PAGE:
LONDON, Feb. 22 (Xinhua) -- Scientists in Britain said Wednesday they have developed a new drug in the fight against a parasite infection affecting 500 million people worldwide.
Research has shown the human whipworm, which can damage physical and mental growth, is killed at egg and adult stage by a new drug class developed at the Universities of Manchester and Oxford and at University College London.
The research team say current treatments for human whipworm are based on 1960s drugs initially developed for livestock, but they have a low success rate in people. There are also no vaccines currently available as a form of treatment.
The team from the three British universities, whose results have been published in the journal PLOS Neglected Tropical Diseases, studied a class of dihydrobenzoxazepinones, not previously associated with controlling whipworms.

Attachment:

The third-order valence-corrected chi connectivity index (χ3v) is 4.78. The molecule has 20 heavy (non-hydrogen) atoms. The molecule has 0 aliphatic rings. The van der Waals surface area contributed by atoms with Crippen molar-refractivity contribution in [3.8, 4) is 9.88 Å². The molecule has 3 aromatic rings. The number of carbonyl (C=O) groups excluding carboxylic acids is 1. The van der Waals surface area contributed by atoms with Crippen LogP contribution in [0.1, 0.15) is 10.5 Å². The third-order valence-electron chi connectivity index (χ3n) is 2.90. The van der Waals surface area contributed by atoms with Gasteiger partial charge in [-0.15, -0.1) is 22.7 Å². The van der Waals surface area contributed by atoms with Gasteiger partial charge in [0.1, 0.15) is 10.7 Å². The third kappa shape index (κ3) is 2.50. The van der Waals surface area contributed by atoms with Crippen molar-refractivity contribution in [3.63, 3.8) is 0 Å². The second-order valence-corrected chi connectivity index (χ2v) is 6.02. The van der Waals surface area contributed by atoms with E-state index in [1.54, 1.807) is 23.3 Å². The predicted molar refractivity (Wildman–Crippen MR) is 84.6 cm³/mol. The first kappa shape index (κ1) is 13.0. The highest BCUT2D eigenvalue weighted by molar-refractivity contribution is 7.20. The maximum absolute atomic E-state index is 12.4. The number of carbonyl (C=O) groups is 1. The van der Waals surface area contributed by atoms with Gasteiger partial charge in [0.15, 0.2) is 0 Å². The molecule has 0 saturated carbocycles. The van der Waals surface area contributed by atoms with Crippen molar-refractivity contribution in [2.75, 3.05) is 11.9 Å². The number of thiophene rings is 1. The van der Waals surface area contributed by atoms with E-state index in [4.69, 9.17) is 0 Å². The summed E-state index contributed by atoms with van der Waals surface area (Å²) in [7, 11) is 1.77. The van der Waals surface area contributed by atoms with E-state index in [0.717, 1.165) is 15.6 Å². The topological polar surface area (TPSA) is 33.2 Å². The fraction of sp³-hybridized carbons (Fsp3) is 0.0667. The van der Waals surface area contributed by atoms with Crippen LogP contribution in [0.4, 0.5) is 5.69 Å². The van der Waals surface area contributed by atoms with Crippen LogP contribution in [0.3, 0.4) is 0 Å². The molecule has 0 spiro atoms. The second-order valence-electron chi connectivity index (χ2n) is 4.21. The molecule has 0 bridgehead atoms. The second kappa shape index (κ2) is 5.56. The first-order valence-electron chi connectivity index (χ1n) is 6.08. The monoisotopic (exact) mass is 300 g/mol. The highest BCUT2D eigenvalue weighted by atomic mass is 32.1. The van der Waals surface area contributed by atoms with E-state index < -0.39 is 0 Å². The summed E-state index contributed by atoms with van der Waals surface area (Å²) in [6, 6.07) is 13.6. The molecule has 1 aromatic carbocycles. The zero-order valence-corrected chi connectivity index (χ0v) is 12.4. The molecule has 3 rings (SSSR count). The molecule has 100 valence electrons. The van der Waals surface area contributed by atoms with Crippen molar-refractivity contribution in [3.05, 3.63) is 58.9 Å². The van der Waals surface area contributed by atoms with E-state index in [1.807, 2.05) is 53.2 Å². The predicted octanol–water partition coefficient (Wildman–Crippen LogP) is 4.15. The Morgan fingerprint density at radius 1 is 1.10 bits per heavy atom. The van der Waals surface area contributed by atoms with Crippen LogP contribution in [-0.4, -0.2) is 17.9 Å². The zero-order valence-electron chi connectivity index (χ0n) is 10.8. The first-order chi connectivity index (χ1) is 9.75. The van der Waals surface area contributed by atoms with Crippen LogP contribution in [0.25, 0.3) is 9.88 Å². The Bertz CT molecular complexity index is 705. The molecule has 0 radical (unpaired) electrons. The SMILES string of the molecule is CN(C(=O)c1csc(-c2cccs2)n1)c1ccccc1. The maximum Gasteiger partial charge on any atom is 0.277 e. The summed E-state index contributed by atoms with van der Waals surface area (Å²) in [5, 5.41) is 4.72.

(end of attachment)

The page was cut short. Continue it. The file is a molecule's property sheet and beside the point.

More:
"The researchers found that the compounds kill the adult stages of the whipworm much more effectively than existing drugs," a spokesman at the University of Manchester said.
The researchers are now modifying their compounds to make them effective enough for a treatment in humans, and one that can be turned into a product used in the developing countries most affected.